By In Applied Ethics, Character, Ideas, Virtue Comments (6)

The Morality of Library Fines

My local library fines its patrons ten cents per overdue book per day. They will let you continue to borrow books as long as your fine balance is less than $10. As an academic, I sort of think of library fines as a cost of doing business, and I frequently carry a balance in library fines of a few dollars. (To be clear: I mostly incur these fines on books taken out for pleasure reading. What I mean is that I don’t have a moralistic attitude about my library fines.) Since there are no interest charges or time limits, I can carry such a balance for months on end. I’m following the rules, not cheating anyone, and I have never felt bad about my habit of being a few bucks in debt to the library.

This is pretty much the same attitude I have toward all my bills. I try to pay my bills on time, because I don’t want late payment penalties or interest charges or my utilities cut off. If they will let me delay payment without penalties, I will take advantage of this if it’s convenient. In other words, in every financial transaction with an institution, I follow the rules, and within those rules I take whatever course of action is most convenient/prudent/utility-maximizing for me.

Things are different with debts toward individual people. If I borrow money from family or friends, I make a strenuous effort to pay it back as soon as possible. I would never drag a personal debt along just because the person didn’t need the money or wouldn’t harass me about it. Paying off debts quickly, not presuming on another’s good will, is a way of expressing one’s respect for the relationship and for the other person.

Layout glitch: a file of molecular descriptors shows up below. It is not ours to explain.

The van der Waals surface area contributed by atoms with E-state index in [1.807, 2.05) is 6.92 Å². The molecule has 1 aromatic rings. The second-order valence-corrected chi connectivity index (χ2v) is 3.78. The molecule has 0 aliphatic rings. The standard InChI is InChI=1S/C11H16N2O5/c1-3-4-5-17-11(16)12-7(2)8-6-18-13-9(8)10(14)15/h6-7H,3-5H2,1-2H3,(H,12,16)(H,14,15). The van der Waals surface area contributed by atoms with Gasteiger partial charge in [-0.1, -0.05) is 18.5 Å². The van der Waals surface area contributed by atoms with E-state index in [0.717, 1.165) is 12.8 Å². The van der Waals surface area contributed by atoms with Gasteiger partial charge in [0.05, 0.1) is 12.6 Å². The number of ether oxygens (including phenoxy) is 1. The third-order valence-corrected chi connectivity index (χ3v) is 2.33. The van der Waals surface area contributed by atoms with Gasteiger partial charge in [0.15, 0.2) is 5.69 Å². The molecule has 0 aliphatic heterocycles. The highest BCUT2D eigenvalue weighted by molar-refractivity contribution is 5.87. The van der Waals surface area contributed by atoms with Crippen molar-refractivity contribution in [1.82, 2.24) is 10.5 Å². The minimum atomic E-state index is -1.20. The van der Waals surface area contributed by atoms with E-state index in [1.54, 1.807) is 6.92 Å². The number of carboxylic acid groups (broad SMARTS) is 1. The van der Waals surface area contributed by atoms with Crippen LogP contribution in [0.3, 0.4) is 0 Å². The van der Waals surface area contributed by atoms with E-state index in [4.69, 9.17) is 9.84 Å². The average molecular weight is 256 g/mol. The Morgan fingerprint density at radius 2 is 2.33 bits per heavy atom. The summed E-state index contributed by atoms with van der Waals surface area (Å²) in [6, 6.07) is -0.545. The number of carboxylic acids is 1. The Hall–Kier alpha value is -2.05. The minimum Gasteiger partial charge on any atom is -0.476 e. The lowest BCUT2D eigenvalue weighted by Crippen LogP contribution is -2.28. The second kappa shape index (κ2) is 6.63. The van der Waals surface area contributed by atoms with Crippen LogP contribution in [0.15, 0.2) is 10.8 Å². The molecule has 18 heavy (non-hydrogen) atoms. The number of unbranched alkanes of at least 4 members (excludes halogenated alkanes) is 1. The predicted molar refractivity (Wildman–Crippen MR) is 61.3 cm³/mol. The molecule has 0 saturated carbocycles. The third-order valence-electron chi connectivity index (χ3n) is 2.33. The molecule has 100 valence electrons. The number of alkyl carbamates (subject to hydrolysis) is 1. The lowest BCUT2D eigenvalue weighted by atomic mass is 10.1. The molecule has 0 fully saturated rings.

I have detected, in some people, an attitude about public library fines that is similar to the moralized attitude toward personal debts. That is, some people feel that incurring library fines at all is a (small) personal failing, and if you do incur them you should pay them off as soon as possible. Carrying them for lengthy periods of time is a character flaw. And all this is true regardless of the rules or penalties around fines and borrowing. On this view, of course, my attitudes and actions vis-à-vis my library fines are blameworthy.

I can think of two lines of argument to support the moralized view of library fines/fine-paying.

The Kantian argument: If everyone treated their library fines the way I do, the library system couldn’t go on. I am free-riding.

Reply: I’m not sure that’s true; I suspect library fines are a trivial part of the public library budget. But suppose it were. Then presumably the library system would crack down on freeloaders like myself, and I would pay my fines in that case. Then the library system would go on fine.  (Is that a defense?)